Healing the Vax Divide

The question of “To vax or not to vax” still weighs heavily on many minds and hearts these days. Not because we’re still deciding – most of us found our answer long ago – but because different responses continue to be a source of great pain. There is no other topic I know of that has divided so many people so suddenly, deeply, and painfully in the year and a half that vaccines have been available.

These words are addressed not to the anger, but to the heartbreak. What can you do to restore a damaged relationship?

Probably all of us know families who have been divided by this question. I know of friendships that have been destroyed, marriages too. I know of families who have gone from harmony to enmity and bitterness for no reason other than that one side is pro-vaccine and the other is against.

The first step: you need to fully accept that this issue cannot be solved rationally. You cannot, absolutely can not, convince anyone with logical arguments that their view should change and align with yours. There is scientifically valid evidence on both sides of the question of vaccination, and either can use this evidence to support its own viewpoint and diminish the other. (In my opinion it is unfortunate that the evidence against vaccination has been actively suppressed, for two reasons: we make better decisions if we have access to more information, and suppression feeds the mistrust that supports conspiracy theories. And I understand why: from the beginning, the emotional overlay on the vaccine question has swamped a reasoned approach.)

I’ve been following a number of well-qualified psychologists who work with families divided by this and similar issues (cults being a good example). Their advice (from those who are neutral, who aren’t promoting one side or the other) is consistent: on an issue like this one, it is pointless to try to convince anyone that their viewpoint is wrong. Anything you say that might smell even vaguely like an argument that supports your viewpoint or negates theirs will only stop the communication and harden their position. This is particularly so if the other side has been caught up in conspiracy theory (on either side). It’s impossible to drag anyone out of that rabbit hole with the flimsy string of rational argument.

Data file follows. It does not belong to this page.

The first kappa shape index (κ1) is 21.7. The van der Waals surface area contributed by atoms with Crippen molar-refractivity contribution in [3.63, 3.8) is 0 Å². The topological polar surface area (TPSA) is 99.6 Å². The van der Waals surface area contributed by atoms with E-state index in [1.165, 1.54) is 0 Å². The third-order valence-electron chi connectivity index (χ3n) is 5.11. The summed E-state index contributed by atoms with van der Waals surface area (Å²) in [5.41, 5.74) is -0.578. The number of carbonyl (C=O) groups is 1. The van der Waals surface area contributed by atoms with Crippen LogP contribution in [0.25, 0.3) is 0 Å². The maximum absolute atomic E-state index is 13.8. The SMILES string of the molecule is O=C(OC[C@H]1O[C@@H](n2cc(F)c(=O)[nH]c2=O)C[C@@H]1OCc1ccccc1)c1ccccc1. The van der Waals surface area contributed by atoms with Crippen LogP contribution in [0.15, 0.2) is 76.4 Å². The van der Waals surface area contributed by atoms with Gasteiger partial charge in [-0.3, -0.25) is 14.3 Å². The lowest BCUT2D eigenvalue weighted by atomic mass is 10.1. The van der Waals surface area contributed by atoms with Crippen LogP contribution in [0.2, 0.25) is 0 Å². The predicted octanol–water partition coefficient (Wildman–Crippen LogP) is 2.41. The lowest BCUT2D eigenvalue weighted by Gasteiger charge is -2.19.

If you step back for a moment, you might recognize yourself on the other side of this coin. Have you also stopped listening to points of view or considering evidence that don’t agree with what you have decided to believe? If so, I encourage you to contemplate this simple truth: you can be right, or you can have affinity. You can’t do both at the same time.

Difficult though it may be, you have to behave with them as though the issue does not exist. Here’s more from the psychologists: let the ones you love know through birthday cards, small notes, and other means that will not provoke them, that you do love them. Be careful with your words; anything that looks or feels to them like pressure is likely to get a negative reaction.

All you can do is remain available and wait until they are ready to reach out to you. And send them love in whatever way you know: loving thoughts, prayer, blessings, and the physical ways mentioned above.

Here’s a well-balanced and still current article from the Los Angeles Times in May 2021 about the experience of two sisters on opposite sides of the controversy. It’s a good example of what they did to prioritize their relationship ahead of being right.

I also offer you my blog post “The Black Dot,” about a way to step back from an emotionally charged issue to find a healthier and less emotionally charged perspective.

Finally, I invite you to hold the energy of faith/belief that this too shall pass, and that you will achieve a new depth of honesty and beauty in your relationships with the people you value enough to care about so deeply.

Published August 24 2022

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